“Introductory Element Comma Independent Clause: A Study of the Moon and Bees” By Tom McCauley


Found in Willow Springs 86

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In the open parenthesis beside a conjunction, two commas nest. An independent clause, on its way to the apiary, spies them: two direct objects, of the mirror-tested species, building a home in the branches of a sentence.




Somewhere, a vacuum roars. Afternoon crickets crick in the ear. At night, when the world quiets down, every room vibrates deeply like a turbine, so that if you stand comma-wise on an otherwise blank page, a low moon throbs in your head.

Replacing external sound with ceaseless inner noise is called tinnitus.




When the independent clause considers a comma, it pictures a bird lying on its side. Then, the unclear referent adds more noise: the click of a predicate against subject, or a suddenly desexualized wailing under the moon after which we named the lunatics.




Lunatic, from Latin lunaticus, originally referred to diseases people ascribed to the moon. It’s easy to blame things on the moon. For instance: madness, epilepsy, fever, rheumatism, tinnitus—often felt as an unending ringing, buzzing, chirping, whooshing and/or vibrating in the skull—and love—an unending same.




Diseases rarely thought to be caused by the moon: melanoma, sunburn.




Between 1765 and 1813, members of the Lunar Society of Birmingham called themselves lunaticks. Who were they? A dinner club of industrialists, natural philosophers, intellectuals, illustrious figures, and other nonrestrictive appositives in an age with little street lighting.

It is no longer polite to call someone a lunatic.




Occasionally, let’s say after no sleep, the buzz of tinnitus may be mistaken for bees. This has caused at least one independent clause, walking past a leaf that grazed his cheek, to startle, suddenly cold in the summer, and look all around him for a predator.




Anyone who’s ever been stung knows politeness is not the domain of honeybees.


The propolis they produce, when mixed with wood, gives redness to the violin.




Honeybees exhibit chronic despair after being shaken.

Through pheromones and the dance language, honeybees invert this reaction to reintroduce a kind of prelapsarian bliss to the hive. Sadparty is their grammar. Like the moon, they have grown less successful over time; they make fewer nutrients; they get harder to see in the dark.

This is mostly our fault, we who invented politeness.




“The Method of Lunar Distance”: in celestial navigation, the angular distance between the moon and another celestial body. Combine this angle and a nautical almanac to calculate Greenwich mean time. By comparing your calculated time to local time, the navigator may determine longitude. (Bees do something similar when they fan their wingpieces for landing.)




The average ambient noise of cities has grown by about thirty decibels. Every three decibels represents a doubling of sound pressure. Cities are therefore one thousand times louder than the soft, grassy world we knew before language.

Long-term exposure to environmental noise may cause high blood pressure, headaches, insomnia, tinnitus, and hyperacusis—a kind of colony collapse syndrome of the ear. Hyperacusis amplifies everyday sound. The clinking of silverware on a dinner plate may cause the sufferer’s ear to spasm painfully; a lover’s laughter may hurt purely for physical reasons; semicolons keep various facts about the world from bumbling into one another.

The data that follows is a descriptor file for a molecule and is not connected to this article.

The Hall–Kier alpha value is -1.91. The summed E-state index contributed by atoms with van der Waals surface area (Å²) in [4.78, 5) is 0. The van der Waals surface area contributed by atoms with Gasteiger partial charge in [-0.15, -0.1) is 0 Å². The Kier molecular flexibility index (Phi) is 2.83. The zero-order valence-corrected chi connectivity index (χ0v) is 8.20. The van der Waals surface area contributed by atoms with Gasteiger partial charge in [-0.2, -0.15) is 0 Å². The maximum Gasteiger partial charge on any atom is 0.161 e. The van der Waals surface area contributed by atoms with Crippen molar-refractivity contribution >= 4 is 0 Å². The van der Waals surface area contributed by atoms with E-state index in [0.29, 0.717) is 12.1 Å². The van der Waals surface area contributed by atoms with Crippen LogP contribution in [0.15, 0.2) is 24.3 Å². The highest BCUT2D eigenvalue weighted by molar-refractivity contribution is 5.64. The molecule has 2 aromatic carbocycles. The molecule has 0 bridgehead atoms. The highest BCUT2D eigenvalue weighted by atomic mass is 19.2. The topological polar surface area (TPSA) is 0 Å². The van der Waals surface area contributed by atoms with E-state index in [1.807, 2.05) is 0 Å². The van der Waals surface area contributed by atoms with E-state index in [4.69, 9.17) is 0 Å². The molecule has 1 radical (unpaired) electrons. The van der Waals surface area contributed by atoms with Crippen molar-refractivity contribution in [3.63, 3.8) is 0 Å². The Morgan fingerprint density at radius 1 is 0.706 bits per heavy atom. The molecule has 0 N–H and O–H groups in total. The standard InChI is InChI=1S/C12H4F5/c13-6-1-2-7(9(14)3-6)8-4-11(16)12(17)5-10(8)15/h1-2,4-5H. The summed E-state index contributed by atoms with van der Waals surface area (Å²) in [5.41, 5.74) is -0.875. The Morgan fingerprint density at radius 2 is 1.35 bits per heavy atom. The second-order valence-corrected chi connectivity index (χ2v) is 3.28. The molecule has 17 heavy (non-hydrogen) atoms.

Beethoven suffered from both tinnitus and hyperacusis. During the Siege of Vienna, the unbearable loudness of faraway bombs drove him crying to his brother’s basement, where the famous composer jammed pillows against his ears to stop himself from exploding.

Several years earlier, he wrote the Moonlight Sonata.




Ringing in the ears may be a warning sign of glioblastoma, a rare and aggressive cancer born in the brain. Average age of onset is sixty-four. In coronal MRIs the tumor may resemble a hive. Mean survival time is three months without treatment; treatment adds an additional nine to twelve months to this sentence. Imagine what you could do one year from now.




The wooden sign saying Do Not Shake the Bees is sad.

How many bees had to be shaken for the dispassionate researcher to notice the chronic despair reaction, record it, and then puzzle over whether it was even worth mentioning? Sadder still: think of all the people who will disobey a sign because it’s there.




All things can be related to one another given enough semicolons and time, the careful combination of which may add up to one independent clause containing everything: magpies and manta rays—the only nonmammals who understand a mirror; Beethoven and honeybees—doomed musicians who ceaselessly buzz; the moon and other distances. This phenomenon, known as grammar, was invented many years ago by self-aware birds who lost their feathers and out of unquenchable necessity built loud hives in the grass, called cities. According to laws these birds invented, every independent clause, no matter how complex, must end with a period, a question mark, or an exclamation point, the latter also known as a bang.



Ending an independent clause with an ellipses is considered nonstandard, ungrammatical, uncool, against the rules, implying as it does a wish not to end, to leave things unsaid, to return at some indefinable point to itself . . .




( . . . )




Dear indispensable, unforgettable, independent clause,


Please do not shake the bees.


Sincerely, the moon

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